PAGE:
“We have a simple message: KidCare is open for business and is providing quality health insurance at an affordable price,” said CFO Sink, who chairs the Healthy Kids Board. “With Florida KidCare, many working families are ensuring their children have access to preventative health care.”  CONTINUED


A 35-year-old man is in custody after being arrested on charges of wire fraud. Moments before he boarded an international flight, Ali Hammoud was arrested by federal agents at the Miami International Airport.

The Department of Financial Services’ Division of Accounting and Auditing (DFS) contacted the FBI immediately after determining that $5.7 million in funds payable to a state road contractor had been fraudulently re-directed to an account in Hammoud’s name.

Monday afternoon, the Department of Financial Services was successful in obtaining an injunction against Regions Bank, Wachovia Bank, and Bank of America to freeze any funds that had been transferred in connection with the fraud. A full recovery of all funds is expected.

“We’re grateful the FBI responded swiftly and arrested this individual,” said Florida Chief Financial Officer Alex Sink, who oversees DFS. “We are working hand-in-hand with the U.S. Attorney and others to assure that this case is successfully prosecuted.”

Acting U.S. Attorney Thomas F. Kirwin stated that, “Hammoud’s arrest at the Miami International Airport arose from a criminal complaint filed in United States District Court for the Northern District of Florida charging Hammoud with wire fraud. The charge carries a maximum penalty of 30 years’ imprisonment. Hammoud is presumed innocent unless and until proven guilty.”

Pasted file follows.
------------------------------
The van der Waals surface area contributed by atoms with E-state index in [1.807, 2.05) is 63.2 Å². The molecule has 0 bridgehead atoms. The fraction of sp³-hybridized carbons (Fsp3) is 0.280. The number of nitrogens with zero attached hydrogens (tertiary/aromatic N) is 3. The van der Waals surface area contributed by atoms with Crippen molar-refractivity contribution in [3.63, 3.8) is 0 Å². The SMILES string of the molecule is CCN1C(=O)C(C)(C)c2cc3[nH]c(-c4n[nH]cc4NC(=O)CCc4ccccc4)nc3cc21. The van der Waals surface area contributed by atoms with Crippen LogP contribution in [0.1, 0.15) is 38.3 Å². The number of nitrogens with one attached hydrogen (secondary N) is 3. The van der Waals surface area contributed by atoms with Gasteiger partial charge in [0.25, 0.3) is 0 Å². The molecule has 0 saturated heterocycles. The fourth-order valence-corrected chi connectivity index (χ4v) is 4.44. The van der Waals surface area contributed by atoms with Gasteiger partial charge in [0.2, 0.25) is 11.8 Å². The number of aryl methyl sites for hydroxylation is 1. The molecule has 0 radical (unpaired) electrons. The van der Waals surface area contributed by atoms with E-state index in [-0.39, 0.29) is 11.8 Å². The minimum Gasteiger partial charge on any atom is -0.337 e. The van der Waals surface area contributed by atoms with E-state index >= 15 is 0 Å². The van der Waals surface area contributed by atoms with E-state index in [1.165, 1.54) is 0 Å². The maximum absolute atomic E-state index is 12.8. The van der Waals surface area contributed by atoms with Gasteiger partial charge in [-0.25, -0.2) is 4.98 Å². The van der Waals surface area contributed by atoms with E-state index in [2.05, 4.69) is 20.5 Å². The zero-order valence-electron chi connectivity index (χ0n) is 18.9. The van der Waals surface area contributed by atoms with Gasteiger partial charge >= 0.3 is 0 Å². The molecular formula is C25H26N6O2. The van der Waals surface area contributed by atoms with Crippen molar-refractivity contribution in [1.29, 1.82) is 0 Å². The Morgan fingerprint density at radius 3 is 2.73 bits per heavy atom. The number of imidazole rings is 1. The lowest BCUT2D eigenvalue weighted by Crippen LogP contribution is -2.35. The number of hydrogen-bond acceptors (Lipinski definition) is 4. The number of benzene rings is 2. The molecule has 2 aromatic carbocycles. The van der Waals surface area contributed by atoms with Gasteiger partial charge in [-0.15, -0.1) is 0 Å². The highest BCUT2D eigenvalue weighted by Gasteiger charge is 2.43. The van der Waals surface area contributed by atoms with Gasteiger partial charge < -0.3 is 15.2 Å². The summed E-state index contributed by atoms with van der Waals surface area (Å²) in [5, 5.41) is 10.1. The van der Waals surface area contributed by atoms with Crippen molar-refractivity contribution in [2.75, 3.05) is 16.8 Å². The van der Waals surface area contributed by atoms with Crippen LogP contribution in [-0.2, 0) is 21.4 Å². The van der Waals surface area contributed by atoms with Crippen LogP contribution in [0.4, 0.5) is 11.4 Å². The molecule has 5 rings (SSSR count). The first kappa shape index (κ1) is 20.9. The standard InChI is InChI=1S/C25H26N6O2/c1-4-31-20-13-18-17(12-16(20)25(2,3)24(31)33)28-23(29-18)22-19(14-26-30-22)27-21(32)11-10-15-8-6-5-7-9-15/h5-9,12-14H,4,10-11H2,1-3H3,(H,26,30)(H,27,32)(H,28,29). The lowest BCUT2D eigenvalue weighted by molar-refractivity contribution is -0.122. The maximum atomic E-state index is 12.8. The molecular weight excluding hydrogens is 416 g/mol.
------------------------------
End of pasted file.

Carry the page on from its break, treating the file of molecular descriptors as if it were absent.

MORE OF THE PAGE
Florida Chief Financial Officer Alex Sink urges Florida’s self-employed individuals to take advantage of the August open enrollment period that allows single-group employers, sole proprietors, independent contractors and others to obtain health insurance or switch plans on a guaranteed-issue basis.

“This is a once-a-year opportunity for self-employed individuals to make sure they have the coverage they need to protect themselves and their families,” said CFO Sink.

August 1 through August 31, 2008, insurers and Health Maintenance Organizations (HMOs) that write small-group policies must offer basic and standard coverage to the self-employed without regard to health status. Policies written or renewed in August have a plan start date of October 1, 2008.  CONTINUED



CFO Sink shared her insights with Florida sheriffs about how the downturn in the economy is fueling an increase in fraud-related crime investigated by her department.

Speaking to the Florida Sheriffs Association 2008 Summer Conference Monday in Orlando, Sink observed that Florida's challenging economic times not only are triggering state and local government budget cuts but also are likely to lead to an increase in certain crimes, including house fires, vehicle arson, unauthorized insurance activity and workers’ compensation fraud. These crimes are among those handled by the CFO's divisions of State Fire Marshal, Insurance Fraud and Workers' Compensation.

CFO Sink noted that Florida’s budget cuts are also impacting law enforcement agencies by contributing to vacant prosecutor positions, fewer corrections officers and cuts in deputy positions.

With oversight of two statewide law enforcement agencies CFO Sink expressed her strong support for the work of the Florida Sheriffs Association to protect those in uniform.

CFO Sink also expressed her condolences in the wake of Okaloosa County Sheriff’s Deputy Anthony Forgione’s recent death, offering the people of Florida's gratitude for the risk that officers and their families accept every day.

The Florida Sheriffs Association membership is composed of the 67 Florida sheriffs, about 3,500 business leaders and 130,000 citizens throughout the state.